5. Determining the extinction of the 1,4-trans C═C double bonds A0(970) at 970 cm−1 with a basis line between 1043 and 950 cm−1.
6. Calculating the ratio Q0=A0(970)/A0(2237).
7. Recording the IR-ATR spectrum At(v) at time t of the hydrogenation. The intensity spectrum determined using a non-wetted ATR crystal was employed as the background spectrum.
8. Determining the extinction of the nitrile group At(2237) at about 2237 cm−1 (basis line: 2260−2210 cm−1)
9. Subtraction of an IR-ATR spectrum, which was stored in the computer of the spectrometer and which was recorded under the same conditions (pressure, temperature, concentrations), of a completely hydrogenated product solution, with a variable, multiplicative factor for the stored spectrum, so that the absorption of the differential spectrum was minimised at 903 cm−1.
10. Determining the extinction of the 1,4-trans C═C double bonds At(970) at 970 cm−1 with a basis line between 1043 and 950 cm−1.
11. Calculating the ratio Qt=At(970)/At(2237).
12. Calculating the ratio RDt(1,4-trans)=Qt/Q0*DB(1,4-trans).
A solution of 225 g NBR (with an acrylonitrile content, which was not determined exactly, of about 40%, and a butadiene content of about 60%, comprising 85.5% of 1,4 trans, 7.3% of 1,4 cis and 7.2% of 1,2-vinyl butadiene units), 2.25 g triphenyl-phosphine, 0.675 g of a rhodium catalyst and 1275 g chlorobenzene were introduced under nitrogen into a 5 liter autoclave fitted with an ATR immersion probe and with a multistage impulse counter-current agitator. The solution was subsequently flushed three times with nitrogen at a speed of rotation of 280 min−1 and was depressurised to normal pressure each time.
A modified probe supplied by Axiom Analytical Inc., 18103 Sky Park South, Irvine, Calif. 92714, USA, Type DPR 111, with a cylindrical ATR crystal of ZnSe, diameter of the ATR crystal ⅛ inch, length 1.55 inch, sealing material: Kalrez, length of the ATR probe: 52 cm, was used as the ATR probe. The pressure-resistant barrier described in DE 4414975 was integrated in the ATR immersion probe. The IR-ATR spectra were recorded using a Nicolet 510-FT-IR spectrometer comprising an MCT detector cooled by liquid nitrogen.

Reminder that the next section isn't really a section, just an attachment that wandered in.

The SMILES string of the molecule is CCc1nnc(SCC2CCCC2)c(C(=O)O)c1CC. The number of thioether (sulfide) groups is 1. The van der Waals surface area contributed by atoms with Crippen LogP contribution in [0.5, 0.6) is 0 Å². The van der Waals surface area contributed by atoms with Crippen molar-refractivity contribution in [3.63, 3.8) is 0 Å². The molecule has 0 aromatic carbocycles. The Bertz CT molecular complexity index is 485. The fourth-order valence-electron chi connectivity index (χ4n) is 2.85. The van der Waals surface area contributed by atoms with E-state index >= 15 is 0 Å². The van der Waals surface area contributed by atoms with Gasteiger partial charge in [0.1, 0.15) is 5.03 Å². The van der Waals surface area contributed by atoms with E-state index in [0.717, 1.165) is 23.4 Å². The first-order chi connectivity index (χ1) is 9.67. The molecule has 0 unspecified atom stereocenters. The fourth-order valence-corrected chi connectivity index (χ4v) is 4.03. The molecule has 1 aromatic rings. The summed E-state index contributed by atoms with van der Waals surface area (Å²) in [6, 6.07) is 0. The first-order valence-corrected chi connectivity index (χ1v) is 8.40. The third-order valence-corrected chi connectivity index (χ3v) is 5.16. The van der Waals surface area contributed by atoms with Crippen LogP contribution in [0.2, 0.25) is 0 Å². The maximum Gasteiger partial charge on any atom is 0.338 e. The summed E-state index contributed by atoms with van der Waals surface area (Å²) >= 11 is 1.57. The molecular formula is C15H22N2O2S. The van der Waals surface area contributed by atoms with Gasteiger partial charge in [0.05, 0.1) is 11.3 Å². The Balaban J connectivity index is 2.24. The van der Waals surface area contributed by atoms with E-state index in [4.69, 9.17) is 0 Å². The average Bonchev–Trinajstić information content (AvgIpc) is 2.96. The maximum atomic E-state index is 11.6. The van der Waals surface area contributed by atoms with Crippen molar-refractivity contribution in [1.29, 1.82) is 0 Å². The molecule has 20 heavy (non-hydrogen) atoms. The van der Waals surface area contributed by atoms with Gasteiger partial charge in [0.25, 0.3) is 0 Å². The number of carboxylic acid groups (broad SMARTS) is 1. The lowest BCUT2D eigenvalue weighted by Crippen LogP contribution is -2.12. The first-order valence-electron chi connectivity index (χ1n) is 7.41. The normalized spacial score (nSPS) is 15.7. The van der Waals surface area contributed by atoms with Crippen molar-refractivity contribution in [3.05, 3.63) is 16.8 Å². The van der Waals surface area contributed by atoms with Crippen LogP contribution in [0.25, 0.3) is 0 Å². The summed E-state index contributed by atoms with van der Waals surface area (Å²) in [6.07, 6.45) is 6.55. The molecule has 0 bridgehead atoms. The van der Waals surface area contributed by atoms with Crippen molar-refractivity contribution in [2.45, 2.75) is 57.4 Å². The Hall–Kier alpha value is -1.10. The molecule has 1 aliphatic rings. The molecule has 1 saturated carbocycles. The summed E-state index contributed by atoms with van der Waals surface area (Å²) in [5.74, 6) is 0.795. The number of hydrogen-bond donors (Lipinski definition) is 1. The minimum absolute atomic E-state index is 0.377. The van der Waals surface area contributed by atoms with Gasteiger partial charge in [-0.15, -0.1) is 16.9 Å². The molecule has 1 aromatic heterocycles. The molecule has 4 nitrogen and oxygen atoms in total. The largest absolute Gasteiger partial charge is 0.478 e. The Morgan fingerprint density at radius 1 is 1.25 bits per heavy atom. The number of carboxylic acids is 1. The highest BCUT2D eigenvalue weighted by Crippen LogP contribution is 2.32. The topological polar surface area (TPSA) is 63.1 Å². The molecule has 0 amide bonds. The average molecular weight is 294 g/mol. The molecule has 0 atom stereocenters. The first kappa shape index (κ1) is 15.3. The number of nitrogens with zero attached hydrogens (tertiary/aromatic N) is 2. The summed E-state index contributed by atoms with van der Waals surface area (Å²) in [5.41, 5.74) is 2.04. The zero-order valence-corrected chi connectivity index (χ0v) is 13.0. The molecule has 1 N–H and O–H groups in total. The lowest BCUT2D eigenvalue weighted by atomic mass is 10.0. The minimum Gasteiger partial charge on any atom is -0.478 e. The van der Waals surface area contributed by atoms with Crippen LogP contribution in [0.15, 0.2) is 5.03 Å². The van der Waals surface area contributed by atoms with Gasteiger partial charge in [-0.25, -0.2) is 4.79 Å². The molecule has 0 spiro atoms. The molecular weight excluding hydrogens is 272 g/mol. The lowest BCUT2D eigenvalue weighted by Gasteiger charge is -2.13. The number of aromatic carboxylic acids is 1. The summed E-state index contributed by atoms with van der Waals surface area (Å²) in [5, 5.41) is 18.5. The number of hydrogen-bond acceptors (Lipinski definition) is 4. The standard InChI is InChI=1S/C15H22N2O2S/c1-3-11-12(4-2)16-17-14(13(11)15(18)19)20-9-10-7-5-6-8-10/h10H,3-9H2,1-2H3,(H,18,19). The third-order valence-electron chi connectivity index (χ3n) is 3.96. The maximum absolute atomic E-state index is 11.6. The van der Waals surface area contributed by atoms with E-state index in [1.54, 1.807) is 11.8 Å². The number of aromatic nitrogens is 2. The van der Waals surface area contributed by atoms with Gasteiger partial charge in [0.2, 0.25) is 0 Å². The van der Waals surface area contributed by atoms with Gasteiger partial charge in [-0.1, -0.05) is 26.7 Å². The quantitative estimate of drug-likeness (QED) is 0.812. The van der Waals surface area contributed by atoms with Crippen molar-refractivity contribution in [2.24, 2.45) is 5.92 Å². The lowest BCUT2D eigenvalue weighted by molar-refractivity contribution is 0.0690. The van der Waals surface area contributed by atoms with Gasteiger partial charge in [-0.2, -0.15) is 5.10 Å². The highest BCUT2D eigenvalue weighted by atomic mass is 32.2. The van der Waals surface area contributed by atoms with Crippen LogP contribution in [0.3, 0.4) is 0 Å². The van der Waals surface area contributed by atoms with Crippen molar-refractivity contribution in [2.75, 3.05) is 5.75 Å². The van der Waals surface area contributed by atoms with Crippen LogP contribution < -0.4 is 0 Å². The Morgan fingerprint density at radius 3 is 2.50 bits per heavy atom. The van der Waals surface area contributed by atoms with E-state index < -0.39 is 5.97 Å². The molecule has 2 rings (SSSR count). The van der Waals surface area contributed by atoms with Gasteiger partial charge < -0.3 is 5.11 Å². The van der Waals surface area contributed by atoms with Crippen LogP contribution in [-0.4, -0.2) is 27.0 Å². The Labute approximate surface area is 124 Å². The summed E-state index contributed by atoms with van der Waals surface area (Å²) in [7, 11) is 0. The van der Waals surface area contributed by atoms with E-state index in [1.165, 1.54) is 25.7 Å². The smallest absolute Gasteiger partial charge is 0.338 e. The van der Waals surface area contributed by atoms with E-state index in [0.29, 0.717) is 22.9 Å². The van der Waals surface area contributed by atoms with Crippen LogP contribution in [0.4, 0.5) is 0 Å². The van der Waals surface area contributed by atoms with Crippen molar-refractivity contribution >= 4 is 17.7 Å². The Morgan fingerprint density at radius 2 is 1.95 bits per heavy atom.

The reaction solution was first heated to the reaction temperature of 135° C. The IR-ATR method described above was then employed. After carrying out steps 1-6, the following value was obtained for the ratio of the IR-ATR extinctions Q0=A0(970)/A0(2237) of the starting material at 135° C.: Q0=7.88.
The autoclave was then charged with hydrogen at a total pressure of 35 bar. At the same time, an automated spectrum measurement and evaluation program was started for steps 7-12. This program enabled the hydrogenation at time t to be followed on-line, and enabled the instantaneous residual double bond content (Rd)t to be displayed on the screen of the computer which was connected.
The time requirement for each spectrum was about 2 minutes, with the exception of 200 scans at a resolution of 4 cm−1 each time. After a time of hydrogenation of 6.5 hours, the ratio of the IR-ATR extinctions Qt=At(970)/It(2237)=0.993. A 1,4-trans residual double bond content corresponding to
was thus calculated from steps 11-12.
Since it is known that the 1,4-cis and 1,2-vinyl double bonds of NBRs are hydrogenated preferentially compared with the 1,4-trans double bonds, the degree of modification was accordingly 89.2%. The reaction was stopped at this value by depressurising to normal pressure.
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|U.S. Classification||356/436, 525/338, 525/339, 525/329.3|
|International Classification||G01N21/3563, G01N33/44, C08F8/04, C08F2/00, C08G85/00, C08F8/20, G01N21/27, C08F236/12|
|Cooperative Classification||G01N21/3563, C08F8/04, C08F8/20|
|European Classification||C08F8/20, C08F8/04, G01N21/35|
|Feb 4, 1999||AS||Assignment|
Owner name: BAYER AKTIENGESELLSCHAFT, GERMANY
Free format text: ASSIGNMENT OF ASSIGNORS INTEREST;ASSIGNORS:BRUCK, DIETER;WOLF, UDO;REEL/FRAME:009757/0531;SIGNING DATES FROM 19990106 TO 19990108
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Owner name: LANXESS DEUTSCHLAND GMBH, GERMANY
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Effective date: 20061122